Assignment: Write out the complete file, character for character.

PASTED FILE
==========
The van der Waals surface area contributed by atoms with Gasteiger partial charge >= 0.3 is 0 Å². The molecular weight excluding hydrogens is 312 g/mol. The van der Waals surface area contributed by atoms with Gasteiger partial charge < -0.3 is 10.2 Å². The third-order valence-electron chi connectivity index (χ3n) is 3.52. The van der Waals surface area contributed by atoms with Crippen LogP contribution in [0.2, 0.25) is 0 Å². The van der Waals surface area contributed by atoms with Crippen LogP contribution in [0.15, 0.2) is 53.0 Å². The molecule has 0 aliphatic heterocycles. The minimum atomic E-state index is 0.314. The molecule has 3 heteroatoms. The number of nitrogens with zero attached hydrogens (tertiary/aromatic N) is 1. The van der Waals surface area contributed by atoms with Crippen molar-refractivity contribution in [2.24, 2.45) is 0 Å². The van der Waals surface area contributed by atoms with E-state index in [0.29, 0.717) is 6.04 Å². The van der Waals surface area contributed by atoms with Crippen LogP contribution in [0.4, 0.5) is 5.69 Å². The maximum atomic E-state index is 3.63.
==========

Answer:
The van der Waals surface area contributed by atoms with Gasteiger partial charge >= 0.3 is 0 Å². The molecular weight excluding hydrogens is 312 g/mol. The van der Waals surface area contributed by atoms with Gasteiger partial charge < -0.3 is 10.2 Å². The third-order valence-electron chi connectivity index (χ3n) is 3.52. The van der Waals surface area contributed by atoms with Crippen LogP contribution in [0.2, 0.25) is 0 Å². The van der Waals surface area contributed by atoms with Crippen LogP contribution in [0.15, 0.2) is 53.0 Å². The molecule has 0 aliphatic heterocycles. The minimum atomic E-state index is 0.314. The molecule has 3 heteroatoms. The number of nitrogens with zero attached hydrogens (tertiary/aromatic N) is 1. The van der Waals surface area contributed by atoms with Crippen molar-refractivity contribution in [2.24, 2.45) is 0 Å². The van der Waals surface area contributed by atoms with E-state index in [0.29, 0.717) is 6.04 Å². The van der Waals surface area contributed by atoms with Crippen LogP contribution in [0.4, 0.5) is 5.69 Å². The maximum atomic E-state index is 3.63.